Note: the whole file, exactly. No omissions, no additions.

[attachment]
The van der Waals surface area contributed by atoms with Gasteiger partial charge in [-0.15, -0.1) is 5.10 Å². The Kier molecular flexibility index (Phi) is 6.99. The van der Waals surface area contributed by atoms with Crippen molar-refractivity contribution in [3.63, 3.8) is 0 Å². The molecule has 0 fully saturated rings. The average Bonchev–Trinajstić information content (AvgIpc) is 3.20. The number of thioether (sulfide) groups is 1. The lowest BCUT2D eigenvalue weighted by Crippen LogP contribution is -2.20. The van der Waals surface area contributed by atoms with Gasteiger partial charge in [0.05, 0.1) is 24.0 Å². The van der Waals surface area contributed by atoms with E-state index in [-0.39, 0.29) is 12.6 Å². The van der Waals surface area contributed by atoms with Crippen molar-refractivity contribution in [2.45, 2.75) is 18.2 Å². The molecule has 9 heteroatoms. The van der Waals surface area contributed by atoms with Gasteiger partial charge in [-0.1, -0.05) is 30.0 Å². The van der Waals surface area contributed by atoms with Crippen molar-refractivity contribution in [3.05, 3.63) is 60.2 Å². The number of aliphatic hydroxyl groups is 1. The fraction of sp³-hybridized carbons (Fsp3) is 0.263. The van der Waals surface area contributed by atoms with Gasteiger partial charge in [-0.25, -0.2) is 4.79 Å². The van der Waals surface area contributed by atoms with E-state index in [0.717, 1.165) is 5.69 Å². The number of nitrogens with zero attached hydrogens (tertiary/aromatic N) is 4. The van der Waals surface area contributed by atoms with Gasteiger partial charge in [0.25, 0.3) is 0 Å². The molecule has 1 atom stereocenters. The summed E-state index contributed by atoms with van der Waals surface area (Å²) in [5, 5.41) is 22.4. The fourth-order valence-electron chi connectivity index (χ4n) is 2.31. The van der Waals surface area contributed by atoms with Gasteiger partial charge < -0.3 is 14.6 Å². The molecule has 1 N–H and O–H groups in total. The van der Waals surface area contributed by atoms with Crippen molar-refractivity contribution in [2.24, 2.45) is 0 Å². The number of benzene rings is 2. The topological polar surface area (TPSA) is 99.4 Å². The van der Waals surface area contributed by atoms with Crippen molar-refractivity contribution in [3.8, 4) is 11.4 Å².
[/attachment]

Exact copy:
The van der Waals surface area contributed by atoms with Gasteiger partial charge in [-0.15, -0.1) is 5.10 Å². The Kier molecular flexibility index (Phi) is 6.99. The van der Waals surface area contributed by atoms with Crippen molar-refractivity contribution in [3.63, 3.8) is 0 Å². The molecule has 0 fully saturated rings. The average Bonchev–Trinajstić information content (AvgIpc) is 3.20. The number of thioether (sulfide) groups is 1. The lowest BCUT2D eigenvalue weighted by Crippen LogP contribution is -2.20. The van der Waals surface area contributed by atoms with Gasteiger partial charge in [0.05, 0.1) is 24.0 Å². The van der Waals surface area contributed by atoms with E-state index in [-0.39, 0.29) is 12.6 Å². The van der Waals surface area contributed by atoms with Crippen molar-refractivity contribution in [2.45, 2.75) is 18.2 Å². The molecule has 9 heteroatoms. The van der Waals surface area contributed by atoms with Gasteiger partial charge in [-0.1, -0.05) is 30.0 Å². The van der Waals surface area contributed by atoms with Crippen molar-refractivity contribution in [3.05, 3.63) is 60.2 Å². The number of aliphatic hydroxyl groups is 1. The fraction of sp³-hybridized carbons (Fsp3) is 0.263. The van der Waals surface area contributed by atoms with Gasteiger partial charge in [-0.25, -0.2) is 4.79 Å². The van der Waals surface area contributed by atoms with E-state index in [0.717, 1.165) is 5.69 Å². The number of nitrogens with zero attached hydrogens (tertiary/aromatic N) is 4. The van der Waals surface area contributed by atoms with Gasteiger partial charge in [0.25, 0.3) is 0 Å². The molecule has 1 atom stereocenters. The summed E-state index contributed by atoms with van der Waals surface area (Å²) in [5, 5.41) is 22.4. The fourth-order valence-electron chi connectivity index (χ4n) is 2.31. The van der Waals surface area contributed by atoms with Gasteiger partial charge < -0.3 is 14.6 Å². The molecule has 1 N–H and O–H groups in total. The van der Waals surface area contributed by atoms with Crippen molar-refractivity contribution in [2.24, 2.45) is 0 Å². The number of benzene rings is 2. The topological polar surface area (TPSA) is 99.4 Å². The van der Waals surface area contributed by atoms with Crippen molar-refractivity contribution in [3.8, 4) is 11.4 Å².